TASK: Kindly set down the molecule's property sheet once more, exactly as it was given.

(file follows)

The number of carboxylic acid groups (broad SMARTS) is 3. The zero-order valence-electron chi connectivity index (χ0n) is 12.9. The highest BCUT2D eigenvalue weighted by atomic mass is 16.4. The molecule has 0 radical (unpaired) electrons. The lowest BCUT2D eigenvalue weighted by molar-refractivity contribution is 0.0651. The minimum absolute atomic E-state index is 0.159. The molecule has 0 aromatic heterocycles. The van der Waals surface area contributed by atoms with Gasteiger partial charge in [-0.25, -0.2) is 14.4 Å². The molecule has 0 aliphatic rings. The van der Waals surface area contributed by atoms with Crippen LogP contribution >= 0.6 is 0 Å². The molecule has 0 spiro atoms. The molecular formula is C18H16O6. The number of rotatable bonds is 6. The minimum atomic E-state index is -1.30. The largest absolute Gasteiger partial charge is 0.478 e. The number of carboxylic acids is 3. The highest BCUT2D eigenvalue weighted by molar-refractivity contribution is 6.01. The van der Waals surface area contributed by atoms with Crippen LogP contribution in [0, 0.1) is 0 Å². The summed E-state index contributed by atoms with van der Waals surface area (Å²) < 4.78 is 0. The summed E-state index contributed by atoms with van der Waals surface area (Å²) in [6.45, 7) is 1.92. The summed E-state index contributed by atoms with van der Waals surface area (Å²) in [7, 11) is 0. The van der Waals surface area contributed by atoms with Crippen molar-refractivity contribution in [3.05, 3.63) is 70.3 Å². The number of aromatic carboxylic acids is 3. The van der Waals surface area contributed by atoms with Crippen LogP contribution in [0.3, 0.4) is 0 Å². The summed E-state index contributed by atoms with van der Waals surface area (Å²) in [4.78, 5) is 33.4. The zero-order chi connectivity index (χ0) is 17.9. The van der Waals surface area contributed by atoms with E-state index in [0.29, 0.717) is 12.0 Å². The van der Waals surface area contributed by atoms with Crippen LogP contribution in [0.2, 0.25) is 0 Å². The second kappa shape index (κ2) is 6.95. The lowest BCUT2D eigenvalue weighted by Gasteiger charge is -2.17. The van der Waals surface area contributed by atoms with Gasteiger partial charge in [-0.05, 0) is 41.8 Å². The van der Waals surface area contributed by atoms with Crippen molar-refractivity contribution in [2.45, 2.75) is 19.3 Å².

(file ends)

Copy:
The number of carboxylic acid groups (broad SMARTS) is 3. The zero-order valence-electron chi connectivity index (χ0n) is 12.9. The highest BCUT2D eigenvalue weighted by atomic mass is 16.4. The molecule has 0 radical (unpaired) electrons. The lowest BCUT2D eigenvalue weighted by molar-refractivity contribution is 0.0651. The minimum absolute atomic E-state index is 0.159. The molecule has 0 aromatic heterocycles. The van der Waals surface area contributed by atoms with Gasteiger partial charge in [-0.25, -0.2) is 14.4 Å². The molecule has 0 aliphatic rings. The van der Waals surface area contributed by atoms with Crippen LogP contribution >= 0.6 is 0 Å². The molecule has 0 spiro atoms. The molecular formula is C18H16O6. The number of rotatable bonds is 6. The minimum atomic E-state index is -1.30. The largest absolute Gasteiger partial charge is 0.478 e. The number of carboxylic acids is 3. The highest BCUT2D eigenvalue weighted by molar-refractivity contribution is 6.01. The van der Waals surface area contributed by atoms with Crippen LogP contribution in [0, 0.1) is 0 Å². The summed E-state index contributed by atoms with van der Waals surface area (Å²) < 4.78 is 0. The summed E-state index contributed by atoms with van der Waals surface area (Å²) in [6.45, 7) is 1.92. The summed E-state index contributed by atoms with van der Waals surface area (Å²) in [7, 11) is 0. The van der Waals surface area contributed by atoms with Crippen molar-refractivity contribution in [3.05, 3.63) is 70.3 Å². The number of aromatic carboxylic acids is 3. The van der Waals surface area contributed by atoms with Crippen LogP contribution in [0.3, 0.4) is 0 Å². The summed E-state index contributed by atoms with van der Waals surface area (Å²) in [4.78, 5) is 33.4. The zero-order chi connectivity index (χ0) is 17.9. The van der Waals surface area contributed by atoms with E-state index in [0.29, 0.717) is 12.0 Å². The van der Waals surface area contributed by atoms with Crippen LogP contribution in [0.2, 0.25) is 0 Å². The second kappa shape index (κ2) is 6.95. The lowest BCUT2D eigenvalue weighted by Gasteiger charge is -2.17. The van der Waals surface area contributed by atoms with Gasteiger partial charge in [-0.05, 0) is 41.8 Å². The van der Waals surface area contributed by atoms with Crippen molar-refractivity contribution in [2.45, 2.75) is 19.3 Å².